Tim Mahoney (Little North Mountain)
Tim had a 40 year career in conservation and public lands, working for Sierra Club, The Wilderness Society and the Pew Charitable Trusts and as a private consultant, representing groups such as the League of Conservation Voters, Campaign for American Wilderness, Alaska Native corporations, and land conservancies in the Northwest and Southern California. In all, he worked on wilderness legislation for lands in 40 states, including the Alaska National Interest Lands Conservation Act, the 1984 Virginia Wilderness Act and the Omnibus Public Land Management Act of 2009. The nature of this work involved coordinating with leaders in state and local campaigns, direct contacts with members of Congress, the Administration and staff, determination of strategy for campaigns and direct negotiation.
Tyler Meader (Glen Allen)
Tyler’s family moved from the suburbs outside Harrisburg, PA to a historic home surrounded by woods, creeks and the James River when he was 10, beginning his love of the outdoors. Through the Boy Scout program he became well acquainted with the wonderful opportunities for hiking and camping that Virginia has to offer. His love of the mountains and being outdoors has continued into his adult life, and for over 25 years he has spent many nights in some of the wilderness areas in Virginia. Tyler lives in Glen Allen and works for the Virginia Department of Conservation and Recreation-Division of Natural Heritage.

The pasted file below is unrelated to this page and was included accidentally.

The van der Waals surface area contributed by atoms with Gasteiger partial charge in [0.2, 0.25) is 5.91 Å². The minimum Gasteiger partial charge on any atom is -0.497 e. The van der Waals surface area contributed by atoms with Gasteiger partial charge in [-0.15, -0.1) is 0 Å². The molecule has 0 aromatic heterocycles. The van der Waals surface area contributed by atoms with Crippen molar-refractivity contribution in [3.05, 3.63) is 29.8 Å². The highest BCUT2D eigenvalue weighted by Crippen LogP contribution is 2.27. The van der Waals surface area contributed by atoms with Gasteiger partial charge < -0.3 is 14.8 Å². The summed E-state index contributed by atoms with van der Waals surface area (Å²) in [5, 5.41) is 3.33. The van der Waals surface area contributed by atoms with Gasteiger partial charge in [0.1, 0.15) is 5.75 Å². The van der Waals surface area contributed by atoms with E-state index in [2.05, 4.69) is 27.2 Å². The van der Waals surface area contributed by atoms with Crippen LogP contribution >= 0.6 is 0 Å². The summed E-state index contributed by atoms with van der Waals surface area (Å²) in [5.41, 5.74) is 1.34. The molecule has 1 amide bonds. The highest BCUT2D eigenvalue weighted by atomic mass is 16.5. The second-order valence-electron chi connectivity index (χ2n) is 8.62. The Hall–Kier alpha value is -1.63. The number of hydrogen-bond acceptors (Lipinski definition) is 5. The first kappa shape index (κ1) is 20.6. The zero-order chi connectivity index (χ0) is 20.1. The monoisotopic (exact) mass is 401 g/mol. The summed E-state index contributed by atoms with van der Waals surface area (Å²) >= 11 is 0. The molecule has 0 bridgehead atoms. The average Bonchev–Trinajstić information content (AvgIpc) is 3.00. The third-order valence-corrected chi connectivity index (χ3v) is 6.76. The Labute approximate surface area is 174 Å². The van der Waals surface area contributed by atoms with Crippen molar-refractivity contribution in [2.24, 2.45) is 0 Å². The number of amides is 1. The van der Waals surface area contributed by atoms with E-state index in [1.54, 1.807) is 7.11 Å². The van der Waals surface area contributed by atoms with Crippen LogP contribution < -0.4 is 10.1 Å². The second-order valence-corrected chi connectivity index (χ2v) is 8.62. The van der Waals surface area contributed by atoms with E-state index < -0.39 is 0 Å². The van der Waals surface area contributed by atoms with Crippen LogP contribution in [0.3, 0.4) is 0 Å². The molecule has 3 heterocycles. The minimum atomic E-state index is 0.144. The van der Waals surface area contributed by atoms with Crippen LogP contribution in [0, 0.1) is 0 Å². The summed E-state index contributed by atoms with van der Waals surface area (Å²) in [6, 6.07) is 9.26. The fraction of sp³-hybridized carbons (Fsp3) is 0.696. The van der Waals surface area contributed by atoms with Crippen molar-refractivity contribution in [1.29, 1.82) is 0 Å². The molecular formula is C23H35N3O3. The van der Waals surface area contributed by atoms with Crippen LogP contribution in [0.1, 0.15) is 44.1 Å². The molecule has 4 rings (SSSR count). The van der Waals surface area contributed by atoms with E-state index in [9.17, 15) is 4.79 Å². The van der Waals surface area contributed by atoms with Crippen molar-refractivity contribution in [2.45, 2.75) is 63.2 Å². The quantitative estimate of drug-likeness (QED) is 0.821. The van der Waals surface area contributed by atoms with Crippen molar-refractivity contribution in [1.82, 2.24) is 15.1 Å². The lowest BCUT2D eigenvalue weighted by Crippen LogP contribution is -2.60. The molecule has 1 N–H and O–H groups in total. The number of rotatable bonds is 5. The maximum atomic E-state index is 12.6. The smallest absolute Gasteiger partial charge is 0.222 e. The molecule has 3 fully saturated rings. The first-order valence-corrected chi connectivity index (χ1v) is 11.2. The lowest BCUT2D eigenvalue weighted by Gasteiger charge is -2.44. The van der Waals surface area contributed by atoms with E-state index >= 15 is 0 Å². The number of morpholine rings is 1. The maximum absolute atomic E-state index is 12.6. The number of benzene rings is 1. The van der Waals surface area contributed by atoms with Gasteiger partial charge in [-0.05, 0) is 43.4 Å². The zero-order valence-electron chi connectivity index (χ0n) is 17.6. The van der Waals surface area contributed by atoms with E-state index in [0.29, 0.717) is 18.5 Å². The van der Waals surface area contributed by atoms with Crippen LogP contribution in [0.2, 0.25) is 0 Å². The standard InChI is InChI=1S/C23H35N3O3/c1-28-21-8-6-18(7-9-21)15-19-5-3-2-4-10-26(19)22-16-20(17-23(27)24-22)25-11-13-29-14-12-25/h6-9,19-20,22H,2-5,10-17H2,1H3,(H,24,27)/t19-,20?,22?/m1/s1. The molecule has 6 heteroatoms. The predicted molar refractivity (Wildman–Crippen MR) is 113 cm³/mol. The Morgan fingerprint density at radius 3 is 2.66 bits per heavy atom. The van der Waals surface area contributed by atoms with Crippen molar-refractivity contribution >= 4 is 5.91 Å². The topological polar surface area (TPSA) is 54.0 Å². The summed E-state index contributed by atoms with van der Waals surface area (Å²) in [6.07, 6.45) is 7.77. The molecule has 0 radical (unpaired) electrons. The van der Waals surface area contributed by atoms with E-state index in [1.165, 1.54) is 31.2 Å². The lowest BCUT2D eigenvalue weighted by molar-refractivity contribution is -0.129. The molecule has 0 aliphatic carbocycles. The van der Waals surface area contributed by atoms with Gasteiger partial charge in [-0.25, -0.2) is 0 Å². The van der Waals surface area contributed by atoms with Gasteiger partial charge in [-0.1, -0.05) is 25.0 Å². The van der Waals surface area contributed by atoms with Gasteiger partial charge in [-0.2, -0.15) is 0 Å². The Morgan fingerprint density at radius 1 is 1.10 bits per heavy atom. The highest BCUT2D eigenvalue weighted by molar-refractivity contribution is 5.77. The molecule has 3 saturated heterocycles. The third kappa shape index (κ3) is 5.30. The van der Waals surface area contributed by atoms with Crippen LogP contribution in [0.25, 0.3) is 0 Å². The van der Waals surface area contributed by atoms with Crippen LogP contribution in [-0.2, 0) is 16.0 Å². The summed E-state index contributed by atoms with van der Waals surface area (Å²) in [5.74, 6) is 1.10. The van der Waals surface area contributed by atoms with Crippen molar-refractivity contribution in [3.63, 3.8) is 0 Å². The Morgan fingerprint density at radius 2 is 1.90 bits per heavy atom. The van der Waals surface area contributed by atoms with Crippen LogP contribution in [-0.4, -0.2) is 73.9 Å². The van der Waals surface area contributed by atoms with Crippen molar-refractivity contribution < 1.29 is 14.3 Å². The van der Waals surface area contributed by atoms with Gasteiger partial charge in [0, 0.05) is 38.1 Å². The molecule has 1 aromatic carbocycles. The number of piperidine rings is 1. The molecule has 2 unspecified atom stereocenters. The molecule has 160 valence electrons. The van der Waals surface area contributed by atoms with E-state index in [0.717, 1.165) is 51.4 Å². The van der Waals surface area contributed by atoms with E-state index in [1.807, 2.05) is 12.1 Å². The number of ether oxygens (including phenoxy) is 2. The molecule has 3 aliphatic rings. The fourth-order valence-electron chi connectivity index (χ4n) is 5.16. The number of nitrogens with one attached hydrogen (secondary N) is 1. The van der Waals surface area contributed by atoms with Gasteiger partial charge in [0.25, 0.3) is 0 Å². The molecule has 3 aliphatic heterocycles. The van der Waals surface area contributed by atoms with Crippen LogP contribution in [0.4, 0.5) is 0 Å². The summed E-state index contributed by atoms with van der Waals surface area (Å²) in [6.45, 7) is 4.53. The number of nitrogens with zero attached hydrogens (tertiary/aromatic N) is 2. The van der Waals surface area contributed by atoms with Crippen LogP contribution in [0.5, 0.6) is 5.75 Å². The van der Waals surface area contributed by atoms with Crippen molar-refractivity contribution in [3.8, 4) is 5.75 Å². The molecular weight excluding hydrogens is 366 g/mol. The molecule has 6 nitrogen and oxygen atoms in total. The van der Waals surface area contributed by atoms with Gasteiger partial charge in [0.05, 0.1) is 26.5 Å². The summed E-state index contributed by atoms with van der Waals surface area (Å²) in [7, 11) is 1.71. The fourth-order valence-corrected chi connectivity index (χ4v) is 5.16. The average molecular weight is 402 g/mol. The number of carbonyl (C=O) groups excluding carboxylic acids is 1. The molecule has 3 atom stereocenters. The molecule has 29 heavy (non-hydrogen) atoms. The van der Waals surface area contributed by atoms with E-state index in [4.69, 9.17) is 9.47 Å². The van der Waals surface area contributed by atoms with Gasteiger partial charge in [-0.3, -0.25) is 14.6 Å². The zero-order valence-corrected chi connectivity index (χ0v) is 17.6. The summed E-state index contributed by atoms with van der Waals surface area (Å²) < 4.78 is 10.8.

Laura Neale, Past President (Fairfield)
Laura was born and raised in Virginia, grew up on a farm in Orange County, and graduated from Virginia Tech. After working in garden centers and public gardens, including the Elizabethan Gardens in Manteo, North Carolina where she met her husband Chris, she moved to Rockbridge County in 1988. She has served as one of the founders and Board member of both the Upper James River Chapter of the Virginia Native Plant Society and the revived Rockbridge Bird Club. She is a Virginia Master Naturalist, and an Appalachian Trail Maintainer of 2.7 miles in James River Face Wilderness. While as a child she roamed the farm, she now enjoys the thousands of acres of the George Washington & Jefferson National Forests. Email: email@example.com